This year’s Danses Buissonnières sees a diverse program

Dance organisation Tangente’s annual event is underway this weekend

Alexandra Caron was one of the three artists chosen to feature their choreography in this year’s Danses Buissonnières. Courtesy Vanessa Fortin

Tangente kicks off its fall 2021 dance program this weekend with its annual event, Danses Buissonnières, featuring three unique choreographies from Jontae McCrory, Alexandra Caron and Aly Keita.

Danses Buissonnières is an opportunity for artists starting their careers as choreographers to put their work on stage and experience a professional setting. The annual event brings together unique dance creations, each between 10 and 15 minutes, presented one after the other for four nights. This year, 19 creators auditioned to be part of the event and McCrory, Caron and Keita were selected by a jury to be featured. 

The auditions took place during the pandemic which created unique challenges for the applicants, and the jury, since everything took place on Zoom. Nevertheless, for Sébastien Provencher, a member of this year’s jury, the event needed to happen since the pandemic has been a particularly challenging period for emerging artists. 

“[Danses Buissionières was important] to give them the chance to be on stage, to be seen [...] and to have the chance to present despite the difficult context,” he said.

The artists were selected based on their creation and on an interview process. Provencher explained the interview was a largely important part of the audition process.

“It’s almost fifty-fifty. The piece counts but also the artistic vision of the artist, how he sees the future, how he thinks about his piece on stage,” said Provencher.

Presented in the Green room, an intimate venue in the basement of the Wilder building, the show starts with McCrory’s work. Titled Godlin, the piece starts with geometric shapes created with tape on the floor and a video projected in the background. McCrory’s creation is described on Tangente’s website as “addressing social isolation, exposing the nature of human relationships and the oppression of peoples.”

Jontae McCrory is showcasing his choreographed piece titled ‘Godlin’ at this year’s Dances Buissonnières. Courtesy David Wong

Depending on the night, it is either McCrory himself who performs Godlin or the piece’s other performers Amara Barner or Matthew Quingley. The performer of the night interacts with prop manipulator Vincent Michaud in a layering of actions and images. This layering includes their movements, dancers in the background video, two bodies in a large photograph and their own reflection in a mirror. 

Caron follows with a 15 minute piece entitled Abyssale Solitude. This choreography was developed through meditation and dance practices during a week she spent alone in a barely furnished apartment. 

“There was a loneliness that was imposed on us throughout the year and that we experienced, and I asked myself what I could do with this loneliness.” — Alexandra Caron

“There was a loneliness that was imposed on us throughout the year and that we experienced, and I asked myself what I could do with this loneliness,” she said.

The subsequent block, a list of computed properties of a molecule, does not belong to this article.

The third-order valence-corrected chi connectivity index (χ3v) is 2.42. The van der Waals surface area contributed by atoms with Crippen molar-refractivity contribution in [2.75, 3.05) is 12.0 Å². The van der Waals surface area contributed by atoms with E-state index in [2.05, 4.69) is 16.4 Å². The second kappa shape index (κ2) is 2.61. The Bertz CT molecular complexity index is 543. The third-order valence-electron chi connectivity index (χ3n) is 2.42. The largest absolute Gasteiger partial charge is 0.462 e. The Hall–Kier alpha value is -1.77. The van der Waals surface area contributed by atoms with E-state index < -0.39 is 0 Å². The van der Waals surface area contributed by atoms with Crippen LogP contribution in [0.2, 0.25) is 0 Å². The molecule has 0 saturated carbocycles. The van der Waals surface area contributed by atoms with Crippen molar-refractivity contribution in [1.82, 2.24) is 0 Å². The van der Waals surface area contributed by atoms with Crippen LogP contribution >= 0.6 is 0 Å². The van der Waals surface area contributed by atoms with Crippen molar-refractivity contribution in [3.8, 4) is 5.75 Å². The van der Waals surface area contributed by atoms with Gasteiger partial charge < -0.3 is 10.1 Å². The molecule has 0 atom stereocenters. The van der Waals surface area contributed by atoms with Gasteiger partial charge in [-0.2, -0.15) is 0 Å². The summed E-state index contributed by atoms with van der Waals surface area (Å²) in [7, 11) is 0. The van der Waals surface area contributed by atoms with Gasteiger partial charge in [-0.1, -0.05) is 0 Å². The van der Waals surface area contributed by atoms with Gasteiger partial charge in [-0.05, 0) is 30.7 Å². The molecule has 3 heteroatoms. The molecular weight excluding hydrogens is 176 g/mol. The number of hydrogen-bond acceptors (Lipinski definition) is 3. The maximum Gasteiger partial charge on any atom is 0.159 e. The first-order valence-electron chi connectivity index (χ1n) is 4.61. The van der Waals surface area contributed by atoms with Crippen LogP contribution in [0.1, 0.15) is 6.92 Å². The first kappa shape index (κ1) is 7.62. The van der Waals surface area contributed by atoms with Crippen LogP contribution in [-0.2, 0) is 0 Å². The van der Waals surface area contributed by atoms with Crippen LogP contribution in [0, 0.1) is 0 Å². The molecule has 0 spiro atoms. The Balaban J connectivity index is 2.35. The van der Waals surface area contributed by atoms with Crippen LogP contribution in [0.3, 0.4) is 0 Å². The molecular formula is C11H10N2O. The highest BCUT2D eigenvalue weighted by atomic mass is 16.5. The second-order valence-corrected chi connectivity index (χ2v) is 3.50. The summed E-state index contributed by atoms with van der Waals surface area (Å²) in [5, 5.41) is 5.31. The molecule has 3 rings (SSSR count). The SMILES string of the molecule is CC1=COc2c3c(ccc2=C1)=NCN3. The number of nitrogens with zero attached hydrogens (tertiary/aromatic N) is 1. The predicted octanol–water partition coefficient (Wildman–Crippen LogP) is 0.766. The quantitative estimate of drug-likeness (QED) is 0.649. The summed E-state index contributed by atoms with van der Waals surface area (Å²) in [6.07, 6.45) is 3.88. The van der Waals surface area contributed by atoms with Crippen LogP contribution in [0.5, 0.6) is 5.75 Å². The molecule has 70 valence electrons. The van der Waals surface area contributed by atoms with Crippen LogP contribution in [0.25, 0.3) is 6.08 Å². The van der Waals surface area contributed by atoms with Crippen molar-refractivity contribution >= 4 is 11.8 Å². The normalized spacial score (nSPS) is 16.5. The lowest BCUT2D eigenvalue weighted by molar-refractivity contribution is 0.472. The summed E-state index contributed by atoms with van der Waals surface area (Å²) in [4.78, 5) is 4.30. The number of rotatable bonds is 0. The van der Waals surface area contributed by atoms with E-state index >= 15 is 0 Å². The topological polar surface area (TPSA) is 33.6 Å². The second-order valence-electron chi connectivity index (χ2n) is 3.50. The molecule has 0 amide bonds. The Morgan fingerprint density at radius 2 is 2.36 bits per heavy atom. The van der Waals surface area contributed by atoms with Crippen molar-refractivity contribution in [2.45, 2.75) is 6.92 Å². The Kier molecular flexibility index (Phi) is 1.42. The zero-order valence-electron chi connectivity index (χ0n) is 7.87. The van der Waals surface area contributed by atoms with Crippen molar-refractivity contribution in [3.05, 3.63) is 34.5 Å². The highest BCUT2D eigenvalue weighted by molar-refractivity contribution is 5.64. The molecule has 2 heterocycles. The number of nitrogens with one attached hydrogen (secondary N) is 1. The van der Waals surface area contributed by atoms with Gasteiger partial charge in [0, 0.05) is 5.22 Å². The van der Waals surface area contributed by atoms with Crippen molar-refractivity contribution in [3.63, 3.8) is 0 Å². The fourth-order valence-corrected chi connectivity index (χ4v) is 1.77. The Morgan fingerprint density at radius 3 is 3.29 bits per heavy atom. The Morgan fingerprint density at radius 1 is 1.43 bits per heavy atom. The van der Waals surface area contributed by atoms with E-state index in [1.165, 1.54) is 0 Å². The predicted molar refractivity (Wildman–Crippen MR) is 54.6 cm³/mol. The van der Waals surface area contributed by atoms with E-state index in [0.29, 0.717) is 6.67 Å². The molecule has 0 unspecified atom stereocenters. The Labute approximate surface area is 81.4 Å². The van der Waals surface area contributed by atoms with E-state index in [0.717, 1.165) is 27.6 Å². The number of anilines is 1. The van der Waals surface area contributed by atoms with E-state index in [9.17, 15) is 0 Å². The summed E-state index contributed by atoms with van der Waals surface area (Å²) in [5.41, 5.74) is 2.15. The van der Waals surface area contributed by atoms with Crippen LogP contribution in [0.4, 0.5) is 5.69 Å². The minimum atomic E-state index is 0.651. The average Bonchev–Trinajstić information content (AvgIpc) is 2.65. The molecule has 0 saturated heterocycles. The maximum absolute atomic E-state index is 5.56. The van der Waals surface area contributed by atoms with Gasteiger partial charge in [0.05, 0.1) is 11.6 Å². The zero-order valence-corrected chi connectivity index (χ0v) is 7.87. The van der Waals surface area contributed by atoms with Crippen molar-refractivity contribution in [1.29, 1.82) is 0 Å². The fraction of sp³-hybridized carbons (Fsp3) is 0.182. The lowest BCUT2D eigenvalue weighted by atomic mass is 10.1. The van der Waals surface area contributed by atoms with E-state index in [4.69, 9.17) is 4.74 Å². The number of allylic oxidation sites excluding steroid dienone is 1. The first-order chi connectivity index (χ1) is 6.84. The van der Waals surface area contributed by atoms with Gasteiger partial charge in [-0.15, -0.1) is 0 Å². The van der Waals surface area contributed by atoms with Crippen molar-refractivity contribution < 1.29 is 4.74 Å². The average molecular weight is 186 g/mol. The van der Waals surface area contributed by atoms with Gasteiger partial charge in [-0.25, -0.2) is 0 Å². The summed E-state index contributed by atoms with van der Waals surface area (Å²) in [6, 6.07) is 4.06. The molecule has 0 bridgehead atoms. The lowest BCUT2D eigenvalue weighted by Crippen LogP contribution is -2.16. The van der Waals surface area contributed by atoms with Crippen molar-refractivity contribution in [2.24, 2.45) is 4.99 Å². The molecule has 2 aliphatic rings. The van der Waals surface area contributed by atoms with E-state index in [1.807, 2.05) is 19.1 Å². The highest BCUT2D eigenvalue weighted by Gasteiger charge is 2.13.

Caron did not expect to take this dance piece to the stage at first. “I never planned to actually choreograph. [...] For now I think I am a soloist before being a choreographer in the sense that my choreographic eye comes from internal sensations and profound knowledge of my body,” she said.

During her performance a window is projected on a screen behind her and on the floor. It takes on different shapes and spaces as the piece goes on. The work is accompanied by artist Mark Swan’s gong soundtrack titled ‘Venus Gong.’  Caron’s fluid and delicate upper body movements, combined with the instrument’s vibrations and the dark orange lighting, invites the public into the meditative experience of Abyssale Solitude.

Aly Keita used his West African roots to inspire his performance ‘Djata: Conversations du Manden.’ Courtesy David Wong

Following Caron’s performance is Keita’s multidisciplinary performance, Djata: Conversations du Manden, which closes the show. The artist was inspired by The Lion’s Awakening, a story derived from the oral tradition of the Mandingo Empire. Situated in West Africa, the Mandigo region is separated between Mali and Guinea. For Keita, whose roots are from Guinea, coming back to this history was a way of connecting with himself. 

The Lion's Awakening is the journey of Soundjata Keita who had the strength to overcome the handicap that prevented him from walking in order to create and govern the Mandingo empire.  

The story evokes different themes for Keita. “I was interested in the elements of vulnerabilities, of the highs and lows we can face in life, of the inner force and of affirmation. I could relate these elements to myself,” he said.

In this energetic piece, Keita is accompanied on stage by Ariane Benoit who sings and dances, as well as Trevor John Ferrier who plays a Mandingo traditional instrument called the sanza. The strength of Mandingo history is transmitted through Keita’s body as he performs movements influenced by circus, contemporary and African dance. 

The three choreographies are very different from one another as they are presented on stage for the first time for the audience to discover. Danses Buissonnières will be going on at Tangente from Sept. 11 to 14. Tickets are available online on their website.